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10th February 2011
METAL DISCOVERY: Is there a particular song, or songs, on the album you were particularly pleased with…or just the whole thing?!
ADE MULGREW: Well, yeah, we were particularly pleased with how it turned out as a whole because we’d, obviously, taken two songs from ‘The Journey Through Damnation’ and put them on there so we were very pleased with how they…I mean, to me, they have a very different spirit running through them now they’re in a different context. ‘The Morrigan’ is slightly slower and more restrained which, I think, sounds a lot better than…so we were pleased with how that all fitted in. Individual songs…probably the newer songs we’re particularly pleased with; the newer ones that we wrote for the album – ‘Heathen Burial’, ‘Poem to the Gael’ and the title track…
(Ade Mulgrew on the 'Nemesis' demo EP)
"...it’s actually appeared on eBay before for about thirty quid, which is crazy!"
Darkest Era - promo shot
Photograph copyright © [unspecified year] Peter Marley
Interview by Mark Holmes
Darkest Era Official MySpace:
The Journey Through Damnation EP (2008)
Albums & EPs
Thanks to Andy Turner for arranging the interview.
The Oaks Session EP (2010)
The Last Caress of Light (2011)
MD: Oh yeah, the final, epic eleven minute one.
AM: Personally, yeah, I’m quite proud of that one.
MD: Yeah, I really like that song actually.
AM: Cheers, yeah. Basically, it encapsulates everything we’re about pretty much, very, very well. We also had the idea for the concept of that song for about six or seven months before any riffs were written. We just knew we wanted a song to be structured and progress in this kind of way. I came up with the chorus line which became the title of the album as well.
MD: It’s kind of half a title track because the song’s called ‘…Before the Dark’ at the end as well. Was that going to be the full title of the album originally, or did you decide that was too long to call the album?
AM: No, well, we basically came up with ‘The Last Caress of Light Before the Dark’ as a song title, then, as time went on, we became more in love with it and realised that it summed up most of the themes on the album and fit it very well. It was just shortened then because it was too long for an album title. But, yeah, we had that concept before any riffs were written for the song so the way that came together, and it came together very quickly as well, a few weeks before we went into the studio, and we were quite pleased with that. It’s a lot of fun to play live as well.
MD: It kind of sounds very My Dying Bride as well that title, I think.
AM: Yeah, I guess that’s fair enough. The imagery in there is quite similar. Lyrically, it was influenced by some of the Romantic poets – James Joyce, W.B. Yeats kind of thing – and My Dying Bride, lyrically, are probably not a million miles away from that.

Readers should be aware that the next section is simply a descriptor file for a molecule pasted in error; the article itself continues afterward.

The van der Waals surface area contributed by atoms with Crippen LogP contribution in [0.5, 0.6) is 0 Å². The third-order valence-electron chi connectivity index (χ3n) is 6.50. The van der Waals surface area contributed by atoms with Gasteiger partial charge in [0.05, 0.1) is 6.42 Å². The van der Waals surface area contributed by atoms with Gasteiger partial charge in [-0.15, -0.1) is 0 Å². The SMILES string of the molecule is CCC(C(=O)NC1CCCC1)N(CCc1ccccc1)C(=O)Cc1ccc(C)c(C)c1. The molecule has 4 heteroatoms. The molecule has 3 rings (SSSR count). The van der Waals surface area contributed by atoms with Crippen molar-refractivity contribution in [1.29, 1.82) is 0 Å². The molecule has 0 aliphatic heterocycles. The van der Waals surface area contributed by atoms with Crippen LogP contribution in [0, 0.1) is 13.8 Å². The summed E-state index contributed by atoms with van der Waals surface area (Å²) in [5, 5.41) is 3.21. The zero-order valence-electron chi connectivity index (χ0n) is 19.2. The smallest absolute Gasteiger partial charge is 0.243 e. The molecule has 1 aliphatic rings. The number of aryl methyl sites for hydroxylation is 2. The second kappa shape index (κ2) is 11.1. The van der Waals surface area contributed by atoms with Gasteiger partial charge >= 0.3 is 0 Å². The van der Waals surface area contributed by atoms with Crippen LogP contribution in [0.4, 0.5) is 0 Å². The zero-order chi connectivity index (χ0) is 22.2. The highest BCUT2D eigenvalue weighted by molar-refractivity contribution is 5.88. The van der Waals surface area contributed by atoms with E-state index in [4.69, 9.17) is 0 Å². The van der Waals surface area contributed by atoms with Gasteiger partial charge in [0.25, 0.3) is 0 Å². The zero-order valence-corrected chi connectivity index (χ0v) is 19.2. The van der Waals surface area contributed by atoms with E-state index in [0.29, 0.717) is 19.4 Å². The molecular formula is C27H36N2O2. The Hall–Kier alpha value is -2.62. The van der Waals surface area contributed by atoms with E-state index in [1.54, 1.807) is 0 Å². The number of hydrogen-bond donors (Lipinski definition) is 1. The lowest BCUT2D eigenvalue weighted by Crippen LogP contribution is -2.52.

MD: I’ve read the press blurb mentioning bands like Maiden, Lizzy, and Warlord as influences but, obviously, there’s a darker side to the music too – what kind of bands have influenced that aspect to your sound?
AM: Probably Viking-era Bathory, and Bathory in general, I suppose. Doom bands like My Dying Bride to a certain extent with ‘The Dreadful Hours’. Warning as well and the ‘Watching From A Distance’ album has been kind of an influence in certain parts. I guess some of the melancholy, apart from metal bands, comes from the traditional Irish music aspect of it. There’s a folk influence there – if you listen to Irish folk like Christy Moore or Planxty, it’s kind of got this melancholic atmosphere over everything. So that kind of darkness will be taken from Irish folk. If you listen to Primordial’s music as well, they’ve taken similar influences as well.
MD: Yeah, I was gonna say you don’t sound like Primordial but I can hear Primordial in there as well as some kind of influence, like the way the guitars are layered and some of the phrasing of the vocals sounds a bit like Alan.
AM: Yeah, pretty much we’re taking influence from the same pool of culture and heritage in a sense. They take influence from traditional music as well so it comes through in this way. It’s just a particular kind of melancholy, I suppose, but with Primordial, we do have some similarities – the way we layer the guitars and some of the riffing style is similar in a sense as well but, obviously, we’re taking it in a much more heavy metal direction than they are.
MD: Definitely. The other thing that’s actually really impressed me on the album are the drums – there’s a lot of character through the rhythms and the fills as well. It sounds like there’s a lot of thought gone into the drumming rather than just standard patterns. What’s Lisa’s background before she joined the band?
AM: Well, she was so young when she joined the band; I think she was sixteen or seventeen. She’s twenty now so she’s just a couple of years younger than us. She was just playing in metal cover bands, rock cover bands as well, but nothing all that serious. She’s very into the drums as an instrument. She teaches drums, and she’s still taking lessons in latin, jazz and swing sort of thing. She’s very into the workings of the instrument so she’s a drummer’s drummer in a sense, I suppose. I mean, yeah, she does put a lot of thought into the drums. Sometimes the way that it’ll work is if I have an idea for a drumbeat, I can’t play drums for shit, but if I have an idea in my head I’ll batter it out on my chest and air drum it or whatever, and then she’ll tell me I’m being silly and then turn it into something actually good! [laughs] Yeah, she puts a lot of thought into it to the point where we’ve actually got to say “it’s okay to play the same beat again!” She’s hates playing the same thing twice in a way and she’s always looking for a way to put variation in the beats. I think with our kind of music it would be very easy to play standard rhythms.
MD: Exactly, and that’s what you expect from the way the music’s been composed, but the drums seem to be off doing their own thing as well which is really refreshing to hear.